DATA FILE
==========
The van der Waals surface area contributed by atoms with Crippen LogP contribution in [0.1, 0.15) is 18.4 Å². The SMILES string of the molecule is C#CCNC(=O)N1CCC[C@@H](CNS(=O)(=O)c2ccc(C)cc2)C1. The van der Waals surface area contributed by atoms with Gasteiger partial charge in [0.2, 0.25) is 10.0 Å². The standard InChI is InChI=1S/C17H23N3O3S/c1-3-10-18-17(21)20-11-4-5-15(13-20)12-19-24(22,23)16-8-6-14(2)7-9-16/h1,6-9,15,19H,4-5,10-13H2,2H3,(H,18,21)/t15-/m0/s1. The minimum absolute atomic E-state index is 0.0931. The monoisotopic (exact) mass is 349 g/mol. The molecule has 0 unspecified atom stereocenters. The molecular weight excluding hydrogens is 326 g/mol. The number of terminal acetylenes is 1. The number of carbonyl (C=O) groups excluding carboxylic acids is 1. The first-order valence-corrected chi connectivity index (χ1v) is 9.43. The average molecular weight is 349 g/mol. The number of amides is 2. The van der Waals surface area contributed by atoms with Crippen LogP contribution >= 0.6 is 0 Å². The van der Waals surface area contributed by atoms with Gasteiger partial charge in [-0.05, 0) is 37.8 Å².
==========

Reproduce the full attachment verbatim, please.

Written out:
The van der Waals surface area contributed by atoms with Crippen LogP contribution in [0.1, 0.15) is 18.4 Å². The SMILES string of the molecule is C#CCNC(=O)N1CCC[C@@H](CNS(=O)(=O)c2ccc(C)cc2)C1. The van der Waals surface area contributed by atoms with Gasteiger partial charge in [0.2, 0.25) is 10.0 Å². The standard InChI is InChI=1S/C17H23N3O3S/c1-3-10-18-17(21)20-11-4-5-15(13-20)12-19-24(22,23)16-8-6-14(2)7-9-16/h1,6-9,15,19H,4-5,10-13H2,2H3,(H,18,21)/t15-/m0/s1. The minimum absolute atomic E-state index is 0.0931. The monoisotopic (exact) mass is 349 g/mol. The molecule has 0 unspecified atom stereocenters. The molecular weight excluding hydrogens is 326 g/mol. The number of terminal acetylenes is 1. The number of carbonyl (C=O) groups excluding carboxylic acids is 1. The first-order valence-corrected chi connectivity index (χ1v) is 9.43. The average molecular weight is 349 g/mol. The number of amides is 2. The van der Waals surface area contributed by atoms with Crippen LogP contribution >= 0.6 is 0 Å². The van der Waals surface area contributed by atoms with Gasteiger partial charge in [-0.05, 0) is 37.8 Å².